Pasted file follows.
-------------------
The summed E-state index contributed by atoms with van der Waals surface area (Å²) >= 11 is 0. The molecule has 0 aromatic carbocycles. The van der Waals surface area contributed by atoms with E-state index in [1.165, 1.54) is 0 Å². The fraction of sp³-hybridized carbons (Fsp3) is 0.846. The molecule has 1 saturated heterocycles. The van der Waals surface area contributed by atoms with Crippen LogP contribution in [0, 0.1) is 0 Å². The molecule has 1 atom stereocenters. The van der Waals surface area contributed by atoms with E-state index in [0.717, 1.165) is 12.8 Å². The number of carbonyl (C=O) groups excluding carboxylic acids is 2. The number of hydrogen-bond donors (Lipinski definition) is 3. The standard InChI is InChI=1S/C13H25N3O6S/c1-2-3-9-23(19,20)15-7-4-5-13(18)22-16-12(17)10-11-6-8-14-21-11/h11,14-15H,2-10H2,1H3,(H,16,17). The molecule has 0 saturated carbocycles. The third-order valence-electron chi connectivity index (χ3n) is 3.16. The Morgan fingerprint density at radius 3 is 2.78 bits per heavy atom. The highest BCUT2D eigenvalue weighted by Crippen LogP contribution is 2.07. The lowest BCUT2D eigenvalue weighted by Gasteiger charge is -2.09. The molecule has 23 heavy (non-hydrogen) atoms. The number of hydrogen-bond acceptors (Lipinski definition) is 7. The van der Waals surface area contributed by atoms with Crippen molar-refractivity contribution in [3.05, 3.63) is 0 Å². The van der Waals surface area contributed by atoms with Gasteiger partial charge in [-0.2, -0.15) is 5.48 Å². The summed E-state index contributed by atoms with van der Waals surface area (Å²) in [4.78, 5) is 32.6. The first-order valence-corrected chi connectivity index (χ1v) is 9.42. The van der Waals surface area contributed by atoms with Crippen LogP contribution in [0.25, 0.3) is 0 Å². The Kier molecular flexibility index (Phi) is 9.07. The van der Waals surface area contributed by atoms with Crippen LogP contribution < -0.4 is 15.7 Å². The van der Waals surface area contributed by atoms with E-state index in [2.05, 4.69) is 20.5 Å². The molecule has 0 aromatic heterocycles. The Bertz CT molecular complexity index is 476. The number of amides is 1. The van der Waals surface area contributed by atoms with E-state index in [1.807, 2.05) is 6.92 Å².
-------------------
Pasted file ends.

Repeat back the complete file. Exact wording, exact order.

The summed E-state index contributed by atoms with van der Waals surface area (Å²) >= 11 is 0. The molecule has 0 aromatic carbocycles. The van der Waals surface area contributed by atoms with E-state index in [1.165, 1.54) is 0 Å². The fraction of sp³-hybridized carbons (Fsp3) is 0.846. The molecule has 1 saturated heterocycles. The van der Waals surface area contributed by atoms with Crippen LogP contribution in [0, 0.1) is 0 Å². The molecule has 1 atom stereocenters. The van der Waals surface area contributed by atoms with E-state index in [0.717, 1.165) is 12.8 Å². The number of carbonyl (C=O) groups excluding carboxylic acids is 2. The number of hydrogen-bond donors (Lipinski definition) is 3. The standard InChI is InChI=1S/C13H25N3O6S/c1-2-3-9-23(19,20)15-7-4-5-13(18)22-16-12(17)10-11-6-8-14-21-11/h11,14-15H,2-10H2,1H3,(H,16,17). The molecule has 0 saturated carbocycles. The third-order valence-electron chi connectivity index (χ3n) is 3.16. The Morgan fingerprint density at radius 3 is 2.78 bits per heavy atom. The highest BCUT2D eigenvalue weighted by Crippen LogP contribution is 2.07. The lowest BCUT2D eigenvalue weighted by Gasteiger charge is -2.09. The molecule has 23 heavy (non-hydrogen) atoms. The number of hydrogen-bond acceptors (Lipinski definition) is 7. The van der Waals surface area contributed by atoms with Crippen molar-refractivity contribution in [3.05, 3.63) is 0 Å². The van der Waals surface area contributed by atoms with Gasteiger partial charge in [-0.2, -0.15) is 5.48 Å². The summed E-state index contributed by atoms with van der Waals surface area (Å²) in [4.78, 5) is 32.6. The first-order valence-corrected chi connectivity index (χ1v) is 9.42. The van der Waals surface area contributed by atoms with Crippen LogP contribution in [0.25, 0.3) is 0 Å². The Kier molecular flexibility index (Phi) is 9.07. The van der Waals surface area contributed by atoms with Crippen LogP contribution < -0.4 is 15.7 Å². The van der Waals surface area contributed by atoms with E-state index in [2.05, 4.69) is 20.5 Å². The molecule has 0 aromatic heterocycles. The Bertz CT molecular complexity index is 476. The number of amides is 1. The van der Waals surface area contributed by atoms with E-state index in [1.807, 2.05) is 6.92 Å².